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>Chicago Approach




Chicago Approach
Nuscope CD 1019, 2007

Guillermo Gregorio, clarinet
Pandelis Karayorgis, piano
Nate McBride, bass

Recorded in Chicago, October 2005

Nuscope Records

available on Bandcamp

1. Assembly
2. Spring Signs
(Don Friedman)
3. Catalpa
4. Lake Michigan Cues
5. Space Modulator
(Guillermo Gregorio)

6. Chicago Space I
7. Tap
(Pandelis Karayorgis)
8. Pilón
9. Chicago Space II
10. Chicago Approach
(Pandelis Karayorgis)
11. Airplanes
12. Madi Piece Nr.3-Rodchenko Suite Pt.2
(Guillermo Gregorio)
13. Large Glass
14. Variation
(Jimmy Giuffre)
15. Photogram


Chicago Approach is a heady, fastidious and wonderfully vivid example of the far-flung coalitions that fuel much of contemporary improvised music. Boston-based pianist Pandelis Karayorgis joins Chicago-based clarinetist Guillermo Gregorio and bassist Nate McBride in this mélange of the impromptu and the predesigned.

What's written? What isn't? Why does it matter? It doesn't. This set sticks together so marvelously and subtly. Jimmy Giuffre's name is bound to come up with any clarinet, piano and bass trio. Gregorio, Karayorgis and McBride even play Giuffre's "Variation." But the inspirations here are vast: air-traffic controllers, discrete "structural strategies," new music and even geometry. It's a cerebral document, but the basic drama and color are what give it power. McBride offers husky, dominant lines. Gregorio floats and skitters from Lee Konitz to Thelonious Monk to delicious reed abstractions. Karayorgis' lines are frenetic, focused and appealing. The group's the modest movement resonates. To conclude the set, "Photogram" offers mumbling piano, shearing clarinet and bass overtones. It's fragmented but also incisive, filled with a quiet beauty.
Greg Buium, **** (4 stars) Downbeat Magazine, June 2007

Although these albums are rightly paired by Nuscope for their respective connections to the vibrant Boston scene, Guillermo Gregorio's 1998 Red Cube(d) (hatOLOGY) provides a useful genealogical reference point. While Gergorio's trio with pianist Pandelis Karayorgis and violinist Mat Maneri largely focused on the clarinetist/saxophonist's deconstructions of 1940s jazz compositions, there was a tug between cool abstraction and churning emotions in the album's improvised exchanges that was not only thoroughly engaging, but crystallized a way to sublimate but not snuff out the use of idioms. These two fine recordings parse out the two essences that created this exquisite tension. Though Chicago Approach is comprised mainly of collective improvisations, the inclusion of pieces by Jimmy Guiffre and Don Friedman is a reminder of the pull of cool jazz on both Gregorio and Karayorgis, while Gregorio's original compositions reinforces the notion that he triangulates ideas of structure found in abstract art. (...)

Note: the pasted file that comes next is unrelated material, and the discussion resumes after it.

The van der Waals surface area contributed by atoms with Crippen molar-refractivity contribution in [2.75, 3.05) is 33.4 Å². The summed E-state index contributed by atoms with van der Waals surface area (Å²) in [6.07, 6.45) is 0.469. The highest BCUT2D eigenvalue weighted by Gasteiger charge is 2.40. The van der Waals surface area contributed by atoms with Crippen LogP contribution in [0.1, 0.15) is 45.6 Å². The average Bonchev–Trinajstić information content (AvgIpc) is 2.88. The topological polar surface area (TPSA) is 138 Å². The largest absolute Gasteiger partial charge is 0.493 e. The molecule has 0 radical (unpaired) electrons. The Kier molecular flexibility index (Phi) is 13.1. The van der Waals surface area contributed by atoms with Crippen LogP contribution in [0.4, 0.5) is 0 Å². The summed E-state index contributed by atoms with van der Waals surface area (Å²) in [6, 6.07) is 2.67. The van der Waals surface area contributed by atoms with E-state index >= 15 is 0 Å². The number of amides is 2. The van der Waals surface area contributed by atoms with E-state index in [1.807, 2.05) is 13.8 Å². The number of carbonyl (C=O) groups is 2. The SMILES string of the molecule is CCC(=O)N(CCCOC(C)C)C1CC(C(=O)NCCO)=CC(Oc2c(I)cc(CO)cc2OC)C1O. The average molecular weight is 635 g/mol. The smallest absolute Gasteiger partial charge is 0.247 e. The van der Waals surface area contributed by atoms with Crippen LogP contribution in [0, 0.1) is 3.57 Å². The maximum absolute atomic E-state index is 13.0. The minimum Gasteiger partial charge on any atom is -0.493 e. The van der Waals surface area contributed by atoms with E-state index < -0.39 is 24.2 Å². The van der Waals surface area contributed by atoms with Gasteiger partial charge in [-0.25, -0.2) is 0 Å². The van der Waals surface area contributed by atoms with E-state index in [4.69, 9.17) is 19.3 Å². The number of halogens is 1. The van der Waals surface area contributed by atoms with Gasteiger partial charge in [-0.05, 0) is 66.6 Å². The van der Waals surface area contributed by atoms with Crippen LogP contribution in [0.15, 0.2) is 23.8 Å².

Conversely, the limpid surfaces of the improvisations by Gregorio, Karayorgis and bassist Nate McBride take on translucent layers with repeated listening. The trio's abilities to sustain a sense of spaciousness and to buttress form with timbre (particularly Karayorgis, who dampens with great finesse) produce pockets into which the listener can delve and recalibrate the music's motivations and movements. Subsequently, Gregorio's clarinet takes on an urgency not initially felt, one that further separates him from the implicit Giuffre mold of the instrumentation and the inclusion of "Variation." Likewise, when McBride's bow scrapes and skitters across the strings, evocative shadows are cast. Mix in the respective idiomatic facets of Gregorio and Karayorgis' playing, and there are many elements vying to be heard.

In addition to their individual merits, Chicago Approach and Distich suggests that a reunion of Gregorio, Karayorgis and Maneri is in order.
Bill Shoemaker, Moment's Notice, Point Of Departure, Issue 10, March 2007
(joint review of Chicago Approach and Distich by Maneri/Maroney)

The obvious precedent for any trio consisting of clarinet, piano and bass is the group that clarinetist Jimmy Giuffre once had with pianist Paul Bley and bassist Steve Swallow. But once that point has been made it serves no purpose in the discussion of this music, which is work that has to be dealt with on its own terms. And not least because of Guillermo Gregorio’s clarinet playing, which is unlike anything in the jazz canon, and it’s far more expansive than Giuffre’s ever was in this setting.

To place undue focus on any of the musicians individually is however somewhat misleading. This is music as three-way conversation, and the democracy that this suggests puts it profoundly at odds with so much of the stuff that’s out there.